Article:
Review: Kaufman Field Guide to Advanced Birding
“No one but an expert comparing specimens would detect the difference. So forget about subspecies.” – Roger Tory Peterson, A Field Guide to Western Birds. 1969.
“Collecting has proven that it is nearly impossible to name many individuals in the field, even in the spring, so the wise field man usually lets most of them go as just Empidonaxes.” – Roger Tory Peterson, A Field Guide to Western Birds. 1969
“Cooper’s and Sharp-shinned may approach each other so closely in size and tail shape that many cannot be safely identified in the field” – Roger Tory Peterson, A Field Guide to Eastern Birds, 1980
It’s sort of amazing how far the science and proficiency of field identification has come in the years since Roger Tory Peterson established the field guide genre. In every year that passes, and every batch of field guides that comes down the pike, the percentage of unidentifiable groups of birds – those that make birders toss up their hands and move on down the trail with a sp. in the notebook – has slowly decreased. That’s not a knock on Peterson, merely a statement to place how far we’ve come in some sort of context. It’s nothing short of amazing to me that birds that Peterson considered practically impossible to identify in the field, have become, at very least, achievable.
Granted this doesn’t mean that every single bird can be identified given the irregularities of field conditions, that’s a completely impossible goal. But even if we individual birders can’t identify them, there’s a sense that they can be identified. Silent Empids, subadult Gulls, Baypoll Warblers. No longer do they need be consigned forever in the unknown bin, thanks to the hard work of a generation of dedicated and skillful field birders just after RTP who have published a spate of cutting edge field guides, thoughtful articles in birding journals, and amazing family specific guides in the last few years. No matter where you started, we’re all better birders because of it.
The catalyst, in many ways, for this sort of detailed look at traditionally difficult identification problems was Kenn Kaufman’s Advanced Birding, published in 1990 under the Peterson label. This first book was straight forward, picking up where field guides, due to obvious space constraints, had to leave off. It was a trove of information illustrated with simple but effective line drawings in Kaufman’s own hand and putting in print the cutting edge concerns of the nation’s top field birders. It earned its place on the bookshelf of many would-be “advanced” birders for the next 20 years.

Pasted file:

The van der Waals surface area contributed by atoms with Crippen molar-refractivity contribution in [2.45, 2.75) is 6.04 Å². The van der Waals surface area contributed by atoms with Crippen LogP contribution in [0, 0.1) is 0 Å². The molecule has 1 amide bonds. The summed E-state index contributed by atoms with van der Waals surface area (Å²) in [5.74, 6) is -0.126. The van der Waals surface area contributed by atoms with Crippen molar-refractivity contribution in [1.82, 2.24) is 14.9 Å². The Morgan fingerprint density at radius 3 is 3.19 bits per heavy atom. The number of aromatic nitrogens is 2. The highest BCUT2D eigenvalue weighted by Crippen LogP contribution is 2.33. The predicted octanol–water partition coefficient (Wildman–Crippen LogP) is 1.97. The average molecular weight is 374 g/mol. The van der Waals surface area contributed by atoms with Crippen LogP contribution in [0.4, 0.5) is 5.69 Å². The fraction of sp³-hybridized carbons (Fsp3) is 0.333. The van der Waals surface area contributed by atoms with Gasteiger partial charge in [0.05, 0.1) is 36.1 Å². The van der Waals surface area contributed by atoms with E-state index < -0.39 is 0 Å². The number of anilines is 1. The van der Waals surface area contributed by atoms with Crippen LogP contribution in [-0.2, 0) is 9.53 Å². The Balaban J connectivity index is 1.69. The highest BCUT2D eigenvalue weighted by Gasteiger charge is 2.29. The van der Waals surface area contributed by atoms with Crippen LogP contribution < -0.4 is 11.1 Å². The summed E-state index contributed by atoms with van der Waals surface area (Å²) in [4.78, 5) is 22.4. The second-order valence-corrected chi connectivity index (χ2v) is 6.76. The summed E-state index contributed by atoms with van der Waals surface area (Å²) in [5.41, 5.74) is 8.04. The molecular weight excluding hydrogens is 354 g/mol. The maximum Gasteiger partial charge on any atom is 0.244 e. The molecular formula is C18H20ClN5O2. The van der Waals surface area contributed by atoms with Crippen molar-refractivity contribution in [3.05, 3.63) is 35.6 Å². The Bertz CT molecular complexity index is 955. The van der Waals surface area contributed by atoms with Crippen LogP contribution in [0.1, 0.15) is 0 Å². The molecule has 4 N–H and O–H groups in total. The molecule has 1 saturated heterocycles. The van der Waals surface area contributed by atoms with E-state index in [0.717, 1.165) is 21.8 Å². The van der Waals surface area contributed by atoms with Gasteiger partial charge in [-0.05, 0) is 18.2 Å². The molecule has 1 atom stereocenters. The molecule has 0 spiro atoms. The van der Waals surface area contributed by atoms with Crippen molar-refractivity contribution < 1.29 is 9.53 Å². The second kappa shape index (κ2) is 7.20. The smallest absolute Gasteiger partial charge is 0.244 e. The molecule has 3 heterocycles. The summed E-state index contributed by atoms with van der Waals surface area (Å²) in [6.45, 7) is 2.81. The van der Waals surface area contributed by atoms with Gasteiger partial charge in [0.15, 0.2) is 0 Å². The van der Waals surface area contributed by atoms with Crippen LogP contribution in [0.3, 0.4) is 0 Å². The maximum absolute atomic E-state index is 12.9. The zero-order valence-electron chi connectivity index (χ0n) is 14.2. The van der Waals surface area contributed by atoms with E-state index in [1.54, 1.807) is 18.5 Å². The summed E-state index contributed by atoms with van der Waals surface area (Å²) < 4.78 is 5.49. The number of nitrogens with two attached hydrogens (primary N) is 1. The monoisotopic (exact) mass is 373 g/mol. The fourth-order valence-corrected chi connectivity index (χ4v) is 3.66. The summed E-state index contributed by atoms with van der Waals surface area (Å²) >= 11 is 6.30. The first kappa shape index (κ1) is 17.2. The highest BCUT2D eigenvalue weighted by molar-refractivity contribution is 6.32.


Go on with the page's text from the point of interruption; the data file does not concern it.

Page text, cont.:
It’s impossible to consider Kaufman’s new Field Guide to Advanced Birding except in light of his original work, but this new – I hesitate to call it a new “edition”- adaptation, perhaps, goes beyond the relatively simple and, in light of the veritable library of family specific guides out there, probably repetitive matter of covering identification quandaries. Sure, Kaufman’s take on Calidris pipers and Sterna terns is and always will be well-received and insightful, but it’s clear he had a bigger idea here and wasn’t interested in taking the easy way out to simply update his old guide with the newest thoughts on molt and subspecific variation.
This new approach smacks you right in the face on the very cover of the book, a gorgeous adult make Blackburnian Warbler. It’s a stunning bird, and one every birder in North America would agree is on the short list of the continent’s most beautiful, but one that isn’t an identification pitfall. No, the word “advanced’ is only there as a bridge to the prior book. This one could very well be considered a Field Guide to Birding itself, no small topic but one ripe for a considered treatment.